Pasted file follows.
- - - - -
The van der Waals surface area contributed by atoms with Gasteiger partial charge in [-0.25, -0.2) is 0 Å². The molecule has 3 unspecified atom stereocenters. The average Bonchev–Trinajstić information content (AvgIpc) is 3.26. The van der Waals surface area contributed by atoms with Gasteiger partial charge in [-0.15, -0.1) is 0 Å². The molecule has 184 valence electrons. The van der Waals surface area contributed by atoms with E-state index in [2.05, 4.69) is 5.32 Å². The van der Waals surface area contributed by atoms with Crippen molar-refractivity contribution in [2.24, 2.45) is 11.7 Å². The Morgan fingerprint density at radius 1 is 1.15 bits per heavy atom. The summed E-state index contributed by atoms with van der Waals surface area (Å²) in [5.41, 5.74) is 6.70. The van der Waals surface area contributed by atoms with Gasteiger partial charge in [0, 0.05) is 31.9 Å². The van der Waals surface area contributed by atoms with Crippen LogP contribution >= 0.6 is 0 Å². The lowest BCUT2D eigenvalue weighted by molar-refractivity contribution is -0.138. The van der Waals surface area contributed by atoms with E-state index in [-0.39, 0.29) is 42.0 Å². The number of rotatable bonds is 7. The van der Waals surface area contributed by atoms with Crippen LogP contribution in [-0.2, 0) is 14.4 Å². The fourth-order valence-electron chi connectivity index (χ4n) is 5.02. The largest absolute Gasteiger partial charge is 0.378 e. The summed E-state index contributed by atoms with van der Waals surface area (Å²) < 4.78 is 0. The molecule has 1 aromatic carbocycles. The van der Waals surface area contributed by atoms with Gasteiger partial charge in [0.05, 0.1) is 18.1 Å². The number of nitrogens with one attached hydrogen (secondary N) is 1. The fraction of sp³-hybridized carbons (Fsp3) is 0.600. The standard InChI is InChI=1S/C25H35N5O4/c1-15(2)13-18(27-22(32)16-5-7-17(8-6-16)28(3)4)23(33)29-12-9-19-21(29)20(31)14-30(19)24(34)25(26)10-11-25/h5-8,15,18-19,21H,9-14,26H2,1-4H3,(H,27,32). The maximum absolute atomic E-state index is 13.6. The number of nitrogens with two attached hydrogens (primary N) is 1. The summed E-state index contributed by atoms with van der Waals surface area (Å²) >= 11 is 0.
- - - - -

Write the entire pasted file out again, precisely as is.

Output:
The van der Waals surface area contributed by atoms with Gasteiger partial charge in [-0.25, -0.2) is 0 Å². The molecule has 3 unspecified atom stereocenters. The average Bonchev–Trinajstić information content (AvgIpc) is 3.26. The van der Waals surface area contributed by atoms with Gasteiger partial charge in [-0.15, -0.1) is 0 Å². The molecule has 184 valence electrons. The van der Waals surface area contributed by atoms with E-state index in [2.05, 4.69) is 5.32 Å². The van der Waals surface area contributed by atoms with Crippen molar-refractivity contribution in [2.24, 2.45) is 11.7 Å². The Morgan fingerprint density at radius 1 is 1.15 bits per heavy atom. The summed E-state index contributed by atoms with van der Waals surface area (Å²) in [5.41, 5.74) is 6.70. The van der Waals surface area contributed by atoms with Gasteiger partial charge in [0, 0.05) is 31.9 Å². The van der Waals surface area contributed by atoms with Crippen LogP contribution >= 0.6 is 0 Å². The lowest BCUT2D eigenvalue weighted by molar-refractivity contribution is -0.138. The van der Waals surface area contributed by atoms with E-state index in [-0.39, 0.29) is 42.0 Å². The number of rotatable bonds is 7. The van der Waals surface area contributed by atoms with Crippen LogP contribution in [-0.2, 0) is 14.4 Å². The fourth-order valence-electron chi connectivity index (χ4n) is 5.02. The largest absolute Gasteiger partial charge is 0.378 e. The summed E-state index contributed by atoms with van der Waals surface area (Å²) < 4.78 is 0. The molecule has 1 aromatic carbocycles. The van der Waals surface area contributed by atoms with Gasteiger partial charge in [0.05, 0.1) is 18.1 Å². The number of nitrogens with one attached hydrogen (secondary N) is 1. The fraction of sp³-hybridized carbons (Fsp3) is 0.600. The standard InChI is InChI=1S/C25H35N5O4/c1-15(2)13-18(27-22(32)16-5-7-17(8-6-16)28(3)4)23(33)29-12-9-19-21(29)20(31)14-30(19)24(34)25(26)10-11-25/h5-8,15,18-19,21H,9-14,26H2,1-4H3,(H,27,32). The maximum absolute atomic E-state index is 13.6. The number of nitrogens with two attached hydrogens (primary N) is 1. The summed E-state index contributed by atoms with van der Waals surface area (Å²) >= 11 is 0.